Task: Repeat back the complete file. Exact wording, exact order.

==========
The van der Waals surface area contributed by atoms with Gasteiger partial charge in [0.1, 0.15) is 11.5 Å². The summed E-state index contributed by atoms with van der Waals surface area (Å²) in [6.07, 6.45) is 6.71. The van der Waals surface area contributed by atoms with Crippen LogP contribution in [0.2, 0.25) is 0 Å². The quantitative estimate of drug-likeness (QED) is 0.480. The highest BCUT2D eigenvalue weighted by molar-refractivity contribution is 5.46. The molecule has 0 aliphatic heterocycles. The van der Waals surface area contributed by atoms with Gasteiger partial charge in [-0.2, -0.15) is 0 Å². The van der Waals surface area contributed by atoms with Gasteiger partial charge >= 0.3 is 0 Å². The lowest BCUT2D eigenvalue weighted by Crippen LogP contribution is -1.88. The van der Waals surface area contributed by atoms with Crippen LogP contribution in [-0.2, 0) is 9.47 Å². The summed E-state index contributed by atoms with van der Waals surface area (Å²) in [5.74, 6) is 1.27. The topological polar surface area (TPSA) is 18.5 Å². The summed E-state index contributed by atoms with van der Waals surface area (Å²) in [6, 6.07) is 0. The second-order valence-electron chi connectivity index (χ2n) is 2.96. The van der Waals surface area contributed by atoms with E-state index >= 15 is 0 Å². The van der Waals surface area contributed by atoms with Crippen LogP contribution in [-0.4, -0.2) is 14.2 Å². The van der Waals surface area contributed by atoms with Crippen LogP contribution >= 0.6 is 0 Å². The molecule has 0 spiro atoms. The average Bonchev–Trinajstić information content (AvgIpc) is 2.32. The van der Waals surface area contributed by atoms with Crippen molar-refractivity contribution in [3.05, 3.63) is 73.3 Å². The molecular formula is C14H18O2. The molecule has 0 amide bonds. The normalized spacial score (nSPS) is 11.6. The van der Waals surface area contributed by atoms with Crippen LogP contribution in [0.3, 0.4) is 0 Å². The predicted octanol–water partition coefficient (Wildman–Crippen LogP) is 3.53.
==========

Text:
The van der Waals surface area contributed by atoms with Gasteiger partial charge in [0.1, 0.15) is 11.5 Å². The summed E-state index contributed by atoms with van der Waals surface area (Å²) in [6.07, 6.45) is 6.71. The van der Waals surface area contributed by atoms with Crippen LogP contribution in [0.2, 0.25) is 0 Å². The quantitative estimate of drug-likeness (QED) is 0.480. The highest BCUT2D eigenvalue weighted by molar-refractivity contribution is 5.46. The molecule has 0 aliphatic heterocycles. The van der Waals surface area contributed by atoms with Gasteiger partial charge in [-0.2, -0.15) is 0 Å². The van der Waals surface area contributed by atoms with Gasteiger partial charge >= 0.3 is 0 Å². The lowest BCUT2D eigenvalue weighted by Crippen LogP contribution is -1.88. The van der Waals surface area contributed by atoms with Crippen LogP contribution in [-0.2, 0) is 9.47 Å². The summed E-state index contributed by atoms with van der Waals surface area (Å²) in [5.74, 6) is 1.27. The topological polar surface area (TPSA) is 18.5 Å². The summed E-state index contributed by atoms with van der Waals surface area (Å²) in [6, 6.07) is 0. The second-order valence-electron chi connectivity index (χ2n) is 2.96. The van der Waals surface area contributed by atoms with E-state index >= 15 is 0 Å². The van der Waals surface area contributed by atoms with Crippen LogP contribution in [-0.4, -0.2) is 14.2 Å². The van der Waals surface area contributed by atoms with Crippen LogP contribution >= 0.6 is 0 Å². The molecule has 0 spiro atoms. The average Bonchev–Trinajstić information content (AvgIpc) is 2.32. The van der Waals surface area contributed by atoms with Crippen molar-refractivity contribution in [3.05, 3.63) is 73.3 Å². The molecular formula is C14H18O2. The molecule has 0 amide bonds. The normalized spacial score (nSPS) is 11.6. The van der Waals surface area contributed by atoms with Crippen LogP contribution in [0.3, 0.4) is 0 Å². The predicted octanol–water partition coefficient (Wildman–Crippen LogP) is 3.53.